Secrets to a Good Job Interview

Job Interview Secrets

© Written By Jimmy Sweeney
President of CareerJimmy and Author of the new,
"Job Interview Secrets"

The ultimate test of a good job interview is whether or not you are called back for a second interview or are offered the job. There are, however, some clues you could use to let you know sooner. There are also some tips that you can follow to make sure you have a good job interview every time. As in most things, the key to a good job interview is to prepare ahead of time and to practice. Preparation consists of learning from formal and informal sources what the target company is looking for. Practice means conducting a mock interview, preferably recorded, using someone who can give you feedback and coaching on your performance.

Preparation for a good job interview can be started by looking at the job ad and job description. These documents give you a clear and formal description of the job requirements and duties that the target position demands. These two documents should be a source for you to learn the technical requirements that you will be expected to demonstrate in your job interview. Informal requirements and preferences can be learned by Internet research and by talking to people in your social network. These kinds of sources are good for learning the sorts of unsaid preferences the target company has regarding candidates, and the corporate culture of the target. Last but not least, a study of the relevant articles in the news and press should give you an idea of the competitive and economic environment the target company is part of.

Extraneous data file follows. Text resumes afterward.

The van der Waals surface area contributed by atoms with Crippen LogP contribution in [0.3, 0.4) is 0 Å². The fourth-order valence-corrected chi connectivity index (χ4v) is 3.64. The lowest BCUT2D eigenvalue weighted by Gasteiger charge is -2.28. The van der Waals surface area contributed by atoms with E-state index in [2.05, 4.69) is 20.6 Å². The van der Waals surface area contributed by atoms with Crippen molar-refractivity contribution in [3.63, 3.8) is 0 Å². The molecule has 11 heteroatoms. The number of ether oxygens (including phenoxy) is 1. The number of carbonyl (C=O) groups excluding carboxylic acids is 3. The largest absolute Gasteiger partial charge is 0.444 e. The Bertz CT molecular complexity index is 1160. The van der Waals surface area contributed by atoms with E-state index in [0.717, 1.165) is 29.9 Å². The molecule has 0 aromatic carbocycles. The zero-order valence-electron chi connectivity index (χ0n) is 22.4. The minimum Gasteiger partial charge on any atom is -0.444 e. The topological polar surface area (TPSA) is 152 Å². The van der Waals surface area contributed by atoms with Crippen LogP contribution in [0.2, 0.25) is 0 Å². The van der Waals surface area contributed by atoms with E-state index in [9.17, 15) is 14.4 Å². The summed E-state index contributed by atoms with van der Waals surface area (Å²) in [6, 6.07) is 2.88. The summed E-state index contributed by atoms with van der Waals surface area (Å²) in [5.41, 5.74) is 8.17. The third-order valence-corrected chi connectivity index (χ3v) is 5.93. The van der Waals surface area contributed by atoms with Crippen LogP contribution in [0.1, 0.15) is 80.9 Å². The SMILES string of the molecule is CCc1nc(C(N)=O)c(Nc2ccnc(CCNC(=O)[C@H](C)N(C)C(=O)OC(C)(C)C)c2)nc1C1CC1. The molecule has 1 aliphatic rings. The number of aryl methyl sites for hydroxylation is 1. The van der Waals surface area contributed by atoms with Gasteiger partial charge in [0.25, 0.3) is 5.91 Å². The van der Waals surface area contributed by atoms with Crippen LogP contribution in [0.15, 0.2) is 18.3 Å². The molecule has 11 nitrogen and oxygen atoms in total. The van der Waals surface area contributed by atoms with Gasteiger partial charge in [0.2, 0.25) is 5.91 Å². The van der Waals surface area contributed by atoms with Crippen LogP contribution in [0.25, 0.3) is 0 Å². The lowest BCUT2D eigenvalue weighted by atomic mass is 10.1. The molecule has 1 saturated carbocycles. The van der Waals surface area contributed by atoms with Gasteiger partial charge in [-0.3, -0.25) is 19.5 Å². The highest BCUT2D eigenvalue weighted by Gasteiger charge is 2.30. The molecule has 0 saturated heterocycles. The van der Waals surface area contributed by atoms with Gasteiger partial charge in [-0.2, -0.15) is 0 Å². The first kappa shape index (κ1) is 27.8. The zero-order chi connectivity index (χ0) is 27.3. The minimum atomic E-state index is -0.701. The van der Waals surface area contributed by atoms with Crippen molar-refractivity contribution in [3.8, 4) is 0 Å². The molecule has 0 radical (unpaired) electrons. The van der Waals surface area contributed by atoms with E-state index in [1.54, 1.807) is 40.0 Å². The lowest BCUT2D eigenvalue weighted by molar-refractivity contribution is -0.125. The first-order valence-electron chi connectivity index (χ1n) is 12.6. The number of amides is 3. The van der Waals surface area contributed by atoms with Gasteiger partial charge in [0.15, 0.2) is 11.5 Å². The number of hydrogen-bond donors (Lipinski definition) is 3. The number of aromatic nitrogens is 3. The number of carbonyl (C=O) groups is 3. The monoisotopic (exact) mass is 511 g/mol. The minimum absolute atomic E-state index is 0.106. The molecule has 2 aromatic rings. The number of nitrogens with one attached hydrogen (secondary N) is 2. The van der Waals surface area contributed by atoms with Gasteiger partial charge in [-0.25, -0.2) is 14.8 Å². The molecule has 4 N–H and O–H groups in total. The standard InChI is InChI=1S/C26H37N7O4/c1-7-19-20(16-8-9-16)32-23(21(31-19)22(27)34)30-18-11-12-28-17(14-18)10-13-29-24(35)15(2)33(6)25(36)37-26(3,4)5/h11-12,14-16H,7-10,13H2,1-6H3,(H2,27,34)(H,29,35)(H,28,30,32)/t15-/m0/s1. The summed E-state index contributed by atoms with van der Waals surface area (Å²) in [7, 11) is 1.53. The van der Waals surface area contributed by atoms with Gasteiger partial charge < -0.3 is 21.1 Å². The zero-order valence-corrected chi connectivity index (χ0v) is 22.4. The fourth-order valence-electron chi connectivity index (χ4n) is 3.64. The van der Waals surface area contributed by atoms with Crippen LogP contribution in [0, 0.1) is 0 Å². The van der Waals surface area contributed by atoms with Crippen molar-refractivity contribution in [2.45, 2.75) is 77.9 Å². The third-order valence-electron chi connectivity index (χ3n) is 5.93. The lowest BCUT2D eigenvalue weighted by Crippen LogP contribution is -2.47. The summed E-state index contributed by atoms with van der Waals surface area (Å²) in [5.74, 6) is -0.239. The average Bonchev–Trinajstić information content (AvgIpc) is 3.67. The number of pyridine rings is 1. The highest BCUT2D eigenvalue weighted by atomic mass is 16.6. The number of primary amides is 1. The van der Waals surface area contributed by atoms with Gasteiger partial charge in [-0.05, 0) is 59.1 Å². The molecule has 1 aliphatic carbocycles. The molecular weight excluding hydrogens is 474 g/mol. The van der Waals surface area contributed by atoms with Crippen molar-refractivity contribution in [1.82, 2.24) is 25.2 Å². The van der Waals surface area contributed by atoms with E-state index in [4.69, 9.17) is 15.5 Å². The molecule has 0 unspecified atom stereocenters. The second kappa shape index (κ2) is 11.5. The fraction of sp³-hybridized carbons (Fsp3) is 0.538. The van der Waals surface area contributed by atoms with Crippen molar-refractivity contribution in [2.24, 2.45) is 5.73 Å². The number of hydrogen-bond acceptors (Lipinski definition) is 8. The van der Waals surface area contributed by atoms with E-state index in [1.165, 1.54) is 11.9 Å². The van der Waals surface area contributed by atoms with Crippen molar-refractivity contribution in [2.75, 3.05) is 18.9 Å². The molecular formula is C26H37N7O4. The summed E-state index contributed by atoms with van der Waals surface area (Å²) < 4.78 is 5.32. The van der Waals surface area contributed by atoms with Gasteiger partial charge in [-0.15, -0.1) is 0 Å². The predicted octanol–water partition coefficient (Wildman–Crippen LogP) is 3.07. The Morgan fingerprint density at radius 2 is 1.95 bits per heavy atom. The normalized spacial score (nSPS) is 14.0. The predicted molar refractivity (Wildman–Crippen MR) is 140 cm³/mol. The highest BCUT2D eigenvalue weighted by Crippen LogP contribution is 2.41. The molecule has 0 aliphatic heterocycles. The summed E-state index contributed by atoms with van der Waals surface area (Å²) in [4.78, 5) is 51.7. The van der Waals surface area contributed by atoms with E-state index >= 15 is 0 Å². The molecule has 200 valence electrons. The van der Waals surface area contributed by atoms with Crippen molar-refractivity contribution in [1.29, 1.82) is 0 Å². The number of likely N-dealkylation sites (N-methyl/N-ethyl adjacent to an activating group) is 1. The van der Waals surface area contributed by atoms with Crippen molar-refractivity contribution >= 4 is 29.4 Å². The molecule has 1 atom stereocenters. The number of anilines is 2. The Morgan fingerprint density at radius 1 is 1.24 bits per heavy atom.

More Good Job Interview Preparation Strategies

Once you have a clear and complete idea of what the company is looking for, then you can begin preparing to answer interview questions in a way that conveys those characteristics. The best way to do that is to come up with a mental list of the traits the company is looking for and match them up with examples from your professional and personal life that most vividly demonstrate them. Think of the most concrete, specific examples you can and how you could quickly summarize them into a problem, action, solution, and result format to share during the interview.

The good job interview practice that you can undertake would include taking the questions that you have determined the interviewer is likely to ask and giving those to a coach or colleague who can conduct a mock interview. If you can record the mock interview, that's even better. In the mock interview, have the coach ask the questions you've prepared ahead of time. Do your best to respond to those questions in terms of your personal experiences. Also have your mock interviewer ask a few questions that aren't on the list to see how you react to the unexpected. After the mock interview, take a look at the tape with your coach and see where your strengths and weaknesses are for and spend time working on them before the real-life interview.

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